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Is There a Perfect Time to Invest? Bah! Humbug!

Dear Reader,

While I don’t share Scrooge’s negative sentiments about the holidays, when it comes to trying to find the perfect time to invest, I do find myself thinking: Bah! Humbug! Why? Because it’s been shown over and over again that trying to time the market is a bad idea. In fact, it could cost you—big time.

With the dramatic market moves we’ve seen recently, I can appreciate your hesitation. But the most important considerations are your own goals, your appetite for risk, and how long you can afford to keep your money invested—not what the market is doing at any specific moment.

So, if you have money to invest, I’d encourage you to steadfastly avoid trying to time the market. Here’s why.

It’s about time—not timing

Chances are slim that even the savviest among us will hit all the market highs and miss all the lows. Instead, the best way to improve your odds of success is to stay invested over time, no matter when you start.

Take last year, for example. During 2020, the S&P 500® Index saw a total return of 18.4%. If you were invested during that volatile year, you’d have done pretty well. But if you’d sold when the market dropped, not only would you have locked in your losses, you’d also have potentially missed out on those trading days with the greatest gains, which would’ve meant even bigger losses. For instance, if you’d missed the top 10 trading days of 2020, you’d be down 32.9%. If you’d missed the top 40 days, you’d be down a whopping 61.8%! (See “Staying power,” below.)

There’s no time like the present

To me, nothing beats using numbers to make a point. So, here are a few more that may convince you not to wait any longer.

Had you invested $2,000 in stocks annually for the past 20 years with absolutely perfect timing—always buying low—you’d now have $174,535. However, even if you’d invested that same amount of money in stocks with the worst timing—always buying high—you’d have $140,895. Not so bad, right? Now here’s the clincher: If you’d kept that money in cash investments all those years, you’d now have only $64,124.

So, whether your timing was good or bad, you’d still be way ahead by putting your money in the stock market.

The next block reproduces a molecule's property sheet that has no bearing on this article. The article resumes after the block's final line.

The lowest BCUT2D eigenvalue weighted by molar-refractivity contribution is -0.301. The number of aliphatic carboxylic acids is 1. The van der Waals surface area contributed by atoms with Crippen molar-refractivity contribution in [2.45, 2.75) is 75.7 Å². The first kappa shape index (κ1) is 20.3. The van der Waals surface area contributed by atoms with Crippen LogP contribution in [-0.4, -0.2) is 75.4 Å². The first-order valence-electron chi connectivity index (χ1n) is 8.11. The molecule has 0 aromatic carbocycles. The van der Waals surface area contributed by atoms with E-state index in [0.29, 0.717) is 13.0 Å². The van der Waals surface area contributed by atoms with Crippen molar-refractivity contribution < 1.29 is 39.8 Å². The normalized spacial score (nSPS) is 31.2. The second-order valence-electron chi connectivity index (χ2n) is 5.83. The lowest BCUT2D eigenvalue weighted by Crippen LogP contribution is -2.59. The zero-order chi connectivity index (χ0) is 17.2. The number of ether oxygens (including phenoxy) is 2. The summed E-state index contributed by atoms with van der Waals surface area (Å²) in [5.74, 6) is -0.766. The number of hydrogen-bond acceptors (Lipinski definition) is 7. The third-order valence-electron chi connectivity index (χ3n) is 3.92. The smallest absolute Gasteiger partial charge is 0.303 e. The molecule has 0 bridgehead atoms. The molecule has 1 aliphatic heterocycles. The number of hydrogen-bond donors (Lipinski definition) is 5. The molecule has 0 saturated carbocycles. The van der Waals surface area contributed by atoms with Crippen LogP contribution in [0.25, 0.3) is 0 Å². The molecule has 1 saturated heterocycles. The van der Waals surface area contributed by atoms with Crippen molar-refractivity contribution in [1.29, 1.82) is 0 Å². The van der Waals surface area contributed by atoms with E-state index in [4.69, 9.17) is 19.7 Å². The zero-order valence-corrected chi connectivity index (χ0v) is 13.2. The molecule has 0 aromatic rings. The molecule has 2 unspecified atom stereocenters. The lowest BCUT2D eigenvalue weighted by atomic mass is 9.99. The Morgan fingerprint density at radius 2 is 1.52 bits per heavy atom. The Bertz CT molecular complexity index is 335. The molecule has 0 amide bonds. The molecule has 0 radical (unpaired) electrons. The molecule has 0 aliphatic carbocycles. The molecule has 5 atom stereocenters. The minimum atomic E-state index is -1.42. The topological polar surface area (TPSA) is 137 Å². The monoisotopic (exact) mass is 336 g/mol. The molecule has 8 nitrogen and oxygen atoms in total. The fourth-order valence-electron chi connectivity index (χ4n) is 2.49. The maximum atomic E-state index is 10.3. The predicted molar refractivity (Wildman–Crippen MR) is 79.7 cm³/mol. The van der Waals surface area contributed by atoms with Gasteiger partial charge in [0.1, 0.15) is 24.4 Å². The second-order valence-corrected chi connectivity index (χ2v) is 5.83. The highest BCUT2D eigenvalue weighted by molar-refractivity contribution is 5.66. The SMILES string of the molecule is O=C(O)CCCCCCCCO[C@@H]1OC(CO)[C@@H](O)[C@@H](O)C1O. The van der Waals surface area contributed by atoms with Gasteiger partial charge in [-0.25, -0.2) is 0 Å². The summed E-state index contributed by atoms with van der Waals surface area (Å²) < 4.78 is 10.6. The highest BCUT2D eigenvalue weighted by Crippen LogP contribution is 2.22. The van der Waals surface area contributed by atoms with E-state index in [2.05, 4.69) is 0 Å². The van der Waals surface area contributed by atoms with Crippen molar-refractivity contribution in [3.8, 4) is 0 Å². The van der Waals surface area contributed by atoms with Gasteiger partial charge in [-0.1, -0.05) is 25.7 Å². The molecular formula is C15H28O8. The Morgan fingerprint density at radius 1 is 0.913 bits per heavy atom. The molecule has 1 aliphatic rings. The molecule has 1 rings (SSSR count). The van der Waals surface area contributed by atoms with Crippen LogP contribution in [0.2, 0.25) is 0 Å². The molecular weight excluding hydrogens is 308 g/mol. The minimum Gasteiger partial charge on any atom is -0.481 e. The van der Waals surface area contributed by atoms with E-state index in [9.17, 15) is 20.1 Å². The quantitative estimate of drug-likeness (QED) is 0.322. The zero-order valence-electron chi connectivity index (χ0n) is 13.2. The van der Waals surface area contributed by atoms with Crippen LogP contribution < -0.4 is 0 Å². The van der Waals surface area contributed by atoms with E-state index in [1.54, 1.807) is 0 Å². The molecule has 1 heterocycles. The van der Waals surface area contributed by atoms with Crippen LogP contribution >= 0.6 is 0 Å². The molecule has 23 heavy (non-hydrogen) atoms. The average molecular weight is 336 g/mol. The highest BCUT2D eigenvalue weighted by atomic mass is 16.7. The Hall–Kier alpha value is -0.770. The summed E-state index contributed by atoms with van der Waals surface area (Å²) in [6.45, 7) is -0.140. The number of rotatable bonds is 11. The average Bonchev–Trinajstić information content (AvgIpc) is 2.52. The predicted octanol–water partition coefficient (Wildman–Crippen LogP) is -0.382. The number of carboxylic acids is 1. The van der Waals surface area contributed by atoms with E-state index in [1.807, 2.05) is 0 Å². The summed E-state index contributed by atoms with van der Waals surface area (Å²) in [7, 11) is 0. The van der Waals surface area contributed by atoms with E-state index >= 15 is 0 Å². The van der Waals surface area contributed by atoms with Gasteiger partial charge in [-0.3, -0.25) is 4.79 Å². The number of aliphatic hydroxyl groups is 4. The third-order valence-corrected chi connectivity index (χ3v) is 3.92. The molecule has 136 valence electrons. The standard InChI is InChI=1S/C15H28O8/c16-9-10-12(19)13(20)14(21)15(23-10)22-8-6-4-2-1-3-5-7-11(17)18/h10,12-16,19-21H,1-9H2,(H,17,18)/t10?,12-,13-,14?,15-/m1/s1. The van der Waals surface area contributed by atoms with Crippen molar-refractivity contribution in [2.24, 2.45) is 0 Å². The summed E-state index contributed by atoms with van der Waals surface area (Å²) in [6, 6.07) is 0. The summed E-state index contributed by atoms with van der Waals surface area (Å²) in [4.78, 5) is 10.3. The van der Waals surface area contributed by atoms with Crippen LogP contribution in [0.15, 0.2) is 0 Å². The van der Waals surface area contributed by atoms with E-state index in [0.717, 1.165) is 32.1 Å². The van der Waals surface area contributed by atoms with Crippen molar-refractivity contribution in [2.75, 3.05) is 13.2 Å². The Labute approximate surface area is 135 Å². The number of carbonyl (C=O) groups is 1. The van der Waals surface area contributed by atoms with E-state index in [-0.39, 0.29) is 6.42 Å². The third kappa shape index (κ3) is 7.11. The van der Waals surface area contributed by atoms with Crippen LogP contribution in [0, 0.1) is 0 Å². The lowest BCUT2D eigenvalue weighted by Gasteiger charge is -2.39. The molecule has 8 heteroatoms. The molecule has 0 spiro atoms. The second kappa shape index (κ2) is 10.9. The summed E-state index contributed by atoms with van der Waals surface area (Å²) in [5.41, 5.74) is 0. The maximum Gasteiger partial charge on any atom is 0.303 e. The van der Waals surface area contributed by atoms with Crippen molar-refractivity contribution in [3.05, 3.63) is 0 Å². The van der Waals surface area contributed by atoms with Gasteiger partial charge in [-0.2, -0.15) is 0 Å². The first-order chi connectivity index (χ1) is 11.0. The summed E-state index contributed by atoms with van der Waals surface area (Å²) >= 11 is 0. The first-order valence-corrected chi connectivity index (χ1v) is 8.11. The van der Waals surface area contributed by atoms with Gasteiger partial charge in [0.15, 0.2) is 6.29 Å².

Take a lesson from Scrooge

Ultimately, deciding when and how to invest isn’t so much about short-term market moves, it’s about you and your long-term goals.

Investing in the stock market is a long-term proposition. Money you’ll need short term should be in more stable investments like cash, certificates of deposit, or short-term bonds. With money for longer-term goals like retirement or a child’s education, you can often afford to take on more risk because you have time to weather the market’s inevitable ups and downs. Again, it’s not about timing the market—it’s about giving yourself the time to reap the potential rewards while riding out the downturns.

To make it even easier on yourself, you could put your investing on autopilot by automatically contributing a fixed amount or percentage at regular intervals (a strategy known as dollar-cost averaging), which can help take emotion out of your day-to-day decision-making.

Of course, when times are uncertain, it’s easy to get spooked by the ghost of investing opportunities past or the specter of future losses. But take a lesson from Scrooge: To avoid regrets—past, present, and future—ask not what the market is doing at any given moment, but rather whether putting money in the market is the right strategy for you.

What You Can Do Next

Read more insights from Carrie about real-world money matters. 

Important Disclosures

The information provided here is for general informational purposes only and should not be considered an individualized recommendation or personalized investment advice. The investment strategies mentioned here may not be suitable for everyone. Each investor needs to review an investment strategy for his or her own particular situation before making any investment decision.

All expressions of opinion are subject to change without notice in reaction to shifting market conditions. Data contained herein from third-party providers is obtained from what are considered reliable sources. However, its accuracy, completeness, or reliability cannot be guaranteed.

Examples provided are for illustrative purposes only and not intended to be reflective of results you can expect to achieve.

Past performance is no guarantee of future results and the opinions presented cannot be viewed as an indicator of future performance.

Investing involves risk, including loss of principal.

Indexes are unmanaged, do not incur management fees, costs, and expenses, and cannot be invested in directly. For more information on indexes please see schwab.com/indexdefinitions.

Periodic investment plans (dollar-cost-averaging) do not ensure a profit and do not protect against loss in declining markets.

(1121-16GR)

 

The information provided here is for general informational purposes only and is not intended to be a substitute for specific individualized tax, legal or investment planning advice. Where specific advice is necessary or appropriate, consult with a qualified tax advisor, CPA, financial planner or investment manager. 

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